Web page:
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We care deeply about the planet and creating a business that gives back to nature. That’s why we’re thrilled to share that we’re partnering with One Tree Planted to help plant a tree for every Huisje product sold
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4 types of play your pre-schooler will love

childrhood development stages of play


children playing

The benefits of play are well known.

 Play :- 

  • boosts cognitive abilities,
  • improves physical strength,
  • fosters a sense of belonging,
  • and develops problem-solving skills.

When it comes to kids, all play is good play. But there are a few key types of play that can really get your pre-schooler’s brain and imagination firing. Let’s take a closer look.

Social play

When it comes to pre-schoolers, socialising can be a bit of a minefield. Parents worry that their child won’t share, that they’ll be aggressive, get overwhelmed, or say something rude. This anxiety can lead to play that is micro-managed by parents, which isn’t much fun for anyone.

The thing is, when kids are left to their own devices, they’ll usually work out any social kinks. And working those kinks out is really good for them. When kids play make-believe with friends or siblings, they enter a kind of social contract.

If the kids agree that the floor, for example, is lava, they’ll sooner jump from couch to couch than burn in an imaginary molten pool. This agreement gives them practice negotiating rules and guidelines as well as following them. Working together to decide on the framework for play, deciding what to do when someone ‘breaks’ the rules, and being flexible about potential future changes give kids vital practice for school and beyond.

Creative play

Creative children are most likely to grow into excellent critical thinkers, so even if you shudder at the thought of paint and glitter through the house, we recommend giving it a go. The benefits of creative play are amazing: cutting, gluing and painting have important fine motor benefits that get little hands ready to hold a pencil. But creative play also teaches kids early maths skills, like geometry, shapes and sorting.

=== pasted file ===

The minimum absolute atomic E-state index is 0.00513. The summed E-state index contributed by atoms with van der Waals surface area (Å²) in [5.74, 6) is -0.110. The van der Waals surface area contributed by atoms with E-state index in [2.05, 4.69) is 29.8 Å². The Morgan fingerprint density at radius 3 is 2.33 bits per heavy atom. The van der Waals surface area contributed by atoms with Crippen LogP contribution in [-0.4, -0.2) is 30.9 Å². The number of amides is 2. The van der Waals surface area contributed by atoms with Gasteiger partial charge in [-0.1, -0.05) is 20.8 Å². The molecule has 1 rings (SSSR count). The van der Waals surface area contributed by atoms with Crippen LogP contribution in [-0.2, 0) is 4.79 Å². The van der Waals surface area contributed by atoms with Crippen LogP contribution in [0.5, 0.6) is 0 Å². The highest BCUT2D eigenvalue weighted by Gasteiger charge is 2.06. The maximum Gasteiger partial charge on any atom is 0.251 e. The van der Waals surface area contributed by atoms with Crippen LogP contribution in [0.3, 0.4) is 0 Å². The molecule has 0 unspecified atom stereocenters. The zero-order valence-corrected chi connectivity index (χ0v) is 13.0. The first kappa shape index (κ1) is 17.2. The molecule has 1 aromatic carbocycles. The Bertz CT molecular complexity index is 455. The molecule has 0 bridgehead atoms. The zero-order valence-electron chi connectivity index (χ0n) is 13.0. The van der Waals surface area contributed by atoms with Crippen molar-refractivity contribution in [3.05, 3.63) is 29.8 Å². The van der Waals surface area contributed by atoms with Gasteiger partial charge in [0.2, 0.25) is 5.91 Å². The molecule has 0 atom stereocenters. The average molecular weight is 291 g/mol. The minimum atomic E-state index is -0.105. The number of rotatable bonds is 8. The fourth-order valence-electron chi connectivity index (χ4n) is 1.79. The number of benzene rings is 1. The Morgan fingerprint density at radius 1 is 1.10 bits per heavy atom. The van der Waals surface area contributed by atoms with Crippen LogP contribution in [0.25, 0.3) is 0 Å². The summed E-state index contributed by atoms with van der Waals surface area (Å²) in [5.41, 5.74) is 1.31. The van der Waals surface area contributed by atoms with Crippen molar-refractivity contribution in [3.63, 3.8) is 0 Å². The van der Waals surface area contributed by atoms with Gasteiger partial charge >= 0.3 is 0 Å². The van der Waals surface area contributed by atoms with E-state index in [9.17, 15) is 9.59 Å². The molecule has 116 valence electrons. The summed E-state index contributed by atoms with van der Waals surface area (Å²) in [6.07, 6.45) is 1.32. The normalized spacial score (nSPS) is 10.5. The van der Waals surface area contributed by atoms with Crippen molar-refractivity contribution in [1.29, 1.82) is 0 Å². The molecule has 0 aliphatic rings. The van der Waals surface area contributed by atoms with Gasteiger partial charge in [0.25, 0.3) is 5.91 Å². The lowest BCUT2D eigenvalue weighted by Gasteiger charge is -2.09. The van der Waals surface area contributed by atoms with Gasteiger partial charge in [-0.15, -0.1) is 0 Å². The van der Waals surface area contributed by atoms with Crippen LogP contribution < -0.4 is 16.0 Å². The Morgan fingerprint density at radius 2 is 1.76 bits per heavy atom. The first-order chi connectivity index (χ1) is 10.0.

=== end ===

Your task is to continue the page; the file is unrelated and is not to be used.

Making decisions about materials and artistic style are beneficial as well. Mixing colours and experimenting with different mediums boosts confidence and resilience. If something doesn’t go to plan, kids learn that ‘mistakes’ are not the end of the world. In fact, they’re a necessary part of any creative project.

Imaginative play

When kids engage in imaginative play, they consolidate the skills that they’ve observed in the real world. Through role-play, kids get a boost in creativity, problem solving and self-regulation skills. Not only that, dressing dolls and setting up furniture is great for fine motor development.

In imaginative play, the conventional rules don’t apply, so a child can pretend they’re a wizard, a dinosaur, or just about anything, really. There aren’t many things in their real life that kids are in charge of, so providing lots of time for unstructured imaginative play helps them form a sense of agency in an uncertain world.

Socio-dramatic play

 When kids play house, shops or school, they develop some important skills. Their imagination gets a workout, of course, but they also practice social and language skills. Not only that, by creating imaginary families, characters and situations, they learn how to operate in the real world.

 When children play in this way, what they’re really doing is consolidating all of the skills they’ve learned through observation. Interacting with a shopkeeper, for example, is something they’ve watched their parents do. The rituals associated with mealtimes, leaving for a holiday, getting out the door in the morning – all of these are turned into socio-dramatic play for busy-brained kiddos. So when the time comes, they’ll know just what to do in real life.

Socio-dramatic play is considered the most advanced form of play. Using skills like storytelling, cooperation, imagination, social interaction, character development and role play, children create amazing worlds where just about anything is possible. These worlds are fluid and dynamic, honing skills like thinking ahead, conflict resolution and negotiation.

The work of childhood

Psychologist Jean Piaget described play as ‘the work of childhood,’ because it is essential to kids’ health, development and well-being. Getting stuck into all kinds of play is just what kids do. And the benefits of play stay with them through life.

 At Huisje Design, our sustainable, stackable wooden play houses encourage the kind of unstructured, imaginative play that kids need each day. Kids can get creative with paints and fabrics, too — making every house truly unique. And our gender neutral, multi-functional toys grow with your kids, making the work of childhood just a little more fun.   



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